Tomorrow’s tools

For 2014, rather than compile the ‘top tools and techniques’ — a list certain to include CRISPR and other technical tricks detailed in our weekly Toolboxes — we asked researchers to dream up the next big tool in autism research. Their wishes range from protein sequencers to scanners that can capture brain activity during daily activities.

By Katie Moisse
22 December 2014 | 6 min read
This article is more than five years old.
Neuroscience—and science in general—is constantly evolving, so older articles may contain information or theories that have been reevaluated since their original publication date.

For 2014, rather than compile the ‘top tools and techniques’ — a list certain to include CRISPR and other technical tricks detailed in our weekly Toolboxes — we asked researchers to dream up the next big tool in autism research. The budget: unlimited. Here is a look at some of their ideas — a few of which might just be in the works.

A proteome sequencer

Topping researchers’ wish lists is a machine that would sequence the proteomes — the scores of proteins encoded by the genome — of individuals with autism.

Existing tools, such as mass spectrometry, can scan samples of blood or brain tissue for their protein constituents. But they do not pick up subtle structural changes that can affect a protein’s function. Methods that analyze structure require researchers to choose a subset of proteins, then spend days isolating them in large-enough quantities to study.

A protein sequencer would solve both these problems, allowing researchers to spot abnormal proteins the way they currently detect mutations in genes: quickly and without needing to know what to look for.

A tool like this would also help researchers interpret the reams of data emerging from gene-sequencing studies.

“We could design a whole new way of measuring the functional impact of mutations and designing drugs to target them,” says Brian O’Roak, assistant professor of genetics at Oregon Health & Science University in Portland, Oregon. “Moreover, we could start truly building a systems-level view of biology.”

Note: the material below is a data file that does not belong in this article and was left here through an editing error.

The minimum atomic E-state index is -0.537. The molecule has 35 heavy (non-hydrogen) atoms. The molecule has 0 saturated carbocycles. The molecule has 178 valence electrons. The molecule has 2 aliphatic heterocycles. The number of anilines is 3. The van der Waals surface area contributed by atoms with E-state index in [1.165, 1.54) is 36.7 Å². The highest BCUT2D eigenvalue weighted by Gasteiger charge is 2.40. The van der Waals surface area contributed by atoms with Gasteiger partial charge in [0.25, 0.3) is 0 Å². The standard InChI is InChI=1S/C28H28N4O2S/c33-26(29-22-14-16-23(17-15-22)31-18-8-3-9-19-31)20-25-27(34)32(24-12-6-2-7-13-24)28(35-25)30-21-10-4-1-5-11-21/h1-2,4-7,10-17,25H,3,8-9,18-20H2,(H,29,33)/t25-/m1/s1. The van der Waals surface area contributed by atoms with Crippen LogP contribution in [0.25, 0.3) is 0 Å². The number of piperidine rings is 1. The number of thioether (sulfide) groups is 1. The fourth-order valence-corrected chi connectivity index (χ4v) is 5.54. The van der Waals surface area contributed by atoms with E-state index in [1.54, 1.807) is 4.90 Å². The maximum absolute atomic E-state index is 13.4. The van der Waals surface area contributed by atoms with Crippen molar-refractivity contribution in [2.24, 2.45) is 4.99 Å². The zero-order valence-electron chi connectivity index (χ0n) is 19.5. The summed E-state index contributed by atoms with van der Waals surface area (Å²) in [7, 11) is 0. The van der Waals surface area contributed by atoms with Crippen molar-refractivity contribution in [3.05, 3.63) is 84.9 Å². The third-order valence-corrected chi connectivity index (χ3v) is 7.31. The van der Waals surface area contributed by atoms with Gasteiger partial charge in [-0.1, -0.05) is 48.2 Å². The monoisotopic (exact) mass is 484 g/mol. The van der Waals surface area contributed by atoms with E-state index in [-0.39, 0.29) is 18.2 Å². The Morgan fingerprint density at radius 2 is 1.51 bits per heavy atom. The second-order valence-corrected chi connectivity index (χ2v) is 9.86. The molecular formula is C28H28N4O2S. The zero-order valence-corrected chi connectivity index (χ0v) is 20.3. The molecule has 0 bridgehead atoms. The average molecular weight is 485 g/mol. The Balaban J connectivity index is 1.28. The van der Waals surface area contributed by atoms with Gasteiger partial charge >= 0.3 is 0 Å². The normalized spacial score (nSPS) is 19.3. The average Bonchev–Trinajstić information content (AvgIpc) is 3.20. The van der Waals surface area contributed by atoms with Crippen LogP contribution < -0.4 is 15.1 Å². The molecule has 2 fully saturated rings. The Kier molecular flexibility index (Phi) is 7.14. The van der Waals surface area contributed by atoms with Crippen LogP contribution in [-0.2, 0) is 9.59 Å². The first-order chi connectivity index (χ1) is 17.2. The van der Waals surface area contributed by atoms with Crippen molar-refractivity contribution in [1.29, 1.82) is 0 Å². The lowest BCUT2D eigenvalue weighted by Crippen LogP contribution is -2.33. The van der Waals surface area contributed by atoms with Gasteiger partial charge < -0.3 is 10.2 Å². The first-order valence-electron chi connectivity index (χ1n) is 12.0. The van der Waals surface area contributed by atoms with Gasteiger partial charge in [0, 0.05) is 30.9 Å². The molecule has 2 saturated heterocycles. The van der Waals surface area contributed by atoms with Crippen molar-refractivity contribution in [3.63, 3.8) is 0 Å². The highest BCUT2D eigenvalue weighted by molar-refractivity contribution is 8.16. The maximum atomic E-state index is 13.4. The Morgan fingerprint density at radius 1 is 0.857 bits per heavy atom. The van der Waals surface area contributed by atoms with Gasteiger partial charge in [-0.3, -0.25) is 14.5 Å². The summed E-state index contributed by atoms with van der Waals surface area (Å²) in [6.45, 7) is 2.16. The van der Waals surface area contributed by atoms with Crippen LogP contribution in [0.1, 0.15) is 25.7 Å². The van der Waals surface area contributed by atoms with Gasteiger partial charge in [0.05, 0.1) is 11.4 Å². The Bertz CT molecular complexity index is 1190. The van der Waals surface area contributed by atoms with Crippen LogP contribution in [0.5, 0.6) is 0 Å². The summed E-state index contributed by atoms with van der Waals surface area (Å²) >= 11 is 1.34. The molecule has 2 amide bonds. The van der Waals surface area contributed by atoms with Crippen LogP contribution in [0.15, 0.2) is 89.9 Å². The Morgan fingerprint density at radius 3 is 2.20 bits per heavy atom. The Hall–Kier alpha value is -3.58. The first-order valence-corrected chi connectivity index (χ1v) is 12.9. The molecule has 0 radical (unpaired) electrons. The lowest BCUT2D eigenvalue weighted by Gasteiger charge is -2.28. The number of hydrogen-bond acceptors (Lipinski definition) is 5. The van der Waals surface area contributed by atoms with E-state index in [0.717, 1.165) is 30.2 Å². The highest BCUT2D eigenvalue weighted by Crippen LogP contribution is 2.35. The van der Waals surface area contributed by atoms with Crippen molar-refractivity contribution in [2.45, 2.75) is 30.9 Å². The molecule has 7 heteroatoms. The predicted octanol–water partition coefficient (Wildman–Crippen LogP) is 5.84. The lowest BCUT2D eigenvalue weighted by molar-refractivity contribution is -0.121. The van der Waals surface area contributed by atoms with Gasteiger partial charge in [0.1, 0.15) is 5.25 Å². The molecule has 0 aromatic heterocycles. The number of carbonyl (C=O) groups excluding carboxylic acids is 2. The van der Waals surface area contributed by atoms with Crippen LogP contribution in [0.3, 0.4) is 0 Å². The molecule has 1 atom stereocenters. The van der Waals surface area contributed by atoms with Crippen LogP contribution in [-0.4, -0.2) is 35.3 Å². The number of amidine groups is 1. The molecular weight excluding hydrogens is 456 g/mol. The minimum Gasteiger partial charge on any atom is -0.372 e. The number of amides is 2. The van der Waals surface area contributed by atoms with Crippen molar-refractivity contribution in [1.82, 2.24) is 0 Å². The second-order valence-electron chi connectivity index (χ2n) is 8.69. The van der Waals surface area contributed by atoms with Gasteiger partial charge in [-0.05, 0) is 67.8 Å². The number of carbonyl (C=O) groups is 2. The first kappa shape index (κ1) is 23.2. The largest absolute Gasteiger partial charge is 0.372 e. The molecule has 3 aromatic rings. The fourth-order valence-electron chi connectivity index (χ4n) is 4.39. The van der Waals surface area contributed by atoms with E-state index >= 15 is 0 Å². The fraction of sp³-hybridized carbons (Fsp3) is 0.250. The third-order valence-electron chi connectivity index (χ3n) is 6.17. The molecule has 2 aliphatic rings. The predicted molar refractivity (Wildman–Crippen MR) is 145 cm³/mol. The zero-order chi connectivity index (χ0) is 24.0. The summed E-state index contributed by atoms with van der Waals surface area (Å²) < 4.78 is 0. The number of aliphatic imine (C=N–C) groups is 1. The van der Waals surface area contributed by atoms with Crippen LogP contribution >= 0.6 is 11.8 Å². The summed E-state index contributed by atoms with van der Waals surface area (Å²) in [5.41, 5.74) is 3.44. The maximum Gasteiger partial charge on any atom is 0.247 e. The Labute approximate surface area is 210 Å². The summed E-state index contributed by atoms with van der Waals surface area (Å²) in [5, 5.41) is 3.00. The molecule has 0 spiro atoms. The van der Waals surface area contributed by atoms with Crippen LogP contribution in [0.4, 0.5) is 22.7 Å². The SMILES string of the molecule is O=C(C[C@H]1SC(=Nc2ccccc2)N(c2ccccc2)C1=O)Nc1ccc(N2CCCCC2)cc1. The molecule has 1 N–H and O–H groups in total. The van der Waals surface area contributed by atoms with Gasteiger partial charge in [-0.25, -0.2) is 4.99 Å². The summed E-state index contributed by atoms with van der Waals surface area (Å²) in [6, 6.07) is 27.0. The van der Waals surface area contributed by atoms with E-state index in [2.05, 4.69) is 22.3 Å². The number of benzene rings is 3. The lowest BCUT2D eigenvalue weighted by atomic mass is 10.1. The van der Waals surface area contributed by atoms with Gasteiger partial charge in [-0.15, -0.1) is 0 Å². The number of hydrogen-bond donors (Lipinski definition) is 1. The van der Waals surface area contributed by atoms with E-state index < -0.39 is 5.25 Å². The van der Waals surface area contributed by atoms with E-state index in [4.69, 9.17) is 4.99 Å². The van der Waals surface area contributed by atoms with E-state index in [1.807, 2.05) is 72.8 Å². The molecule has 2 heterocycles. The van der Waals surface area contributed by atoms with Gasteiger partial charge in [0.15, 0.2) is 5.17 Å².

A massive bank of stem cells from people with autism

Researchers can already reprogram skin cells from people with autism into a range of cell types, including neurons. These cells can provide clues about the origins of autism and may even help researchers screen treatments.

But autism is a heterogeneous disorder, so researchers need a huge bank of cells from thousands of individuals.

“These might provide the best leads we will ever have for actionable molecular targets relevant to large numbers of patients affected by autism,” says John Constantino, professor of psychiatry and pediatrics at Washington University School of Medicine in St. Louis, Missouri.

A way to glean biological significance from sequencing studies

Sequencing studies have revealed dozens of candidate genes for autism, but researchers are still struggling to understand how mutations in the genes lead to autism.

“We really need a fundamental understanding of the affected genes and the consequences of the mutations for these genes,” says Thomas Südhof, professor of molecular and cellular physiology at Stanford University in California. “It would be wonderful to have a shortcut for meeting this challenge.”

One such shortcut would be a “magic machine” that sequences human genomes and then disrupts autism candidates in cellular models of autism, says Joseph Buxbaum, professor of psychiatry and genetics at the Icahn School of Medicine at Mount Sinai in New York City.

“Pathways that are consistently dysregulated when [autism] genes are mutated would provide key targets for drug development,” says Buxbaum. “We would be moving rapidly towards translating gene discovery into novel targets for therapeutics.”

A mouse, fly and fish ‘phenome’

Another way researchers learn about the biological importance of mutations is to characterize their effects in animal models. A tool to better characterize the physical traits seen in mutant mice, flies and fish would help researchers make the leap from genotype to phenotype.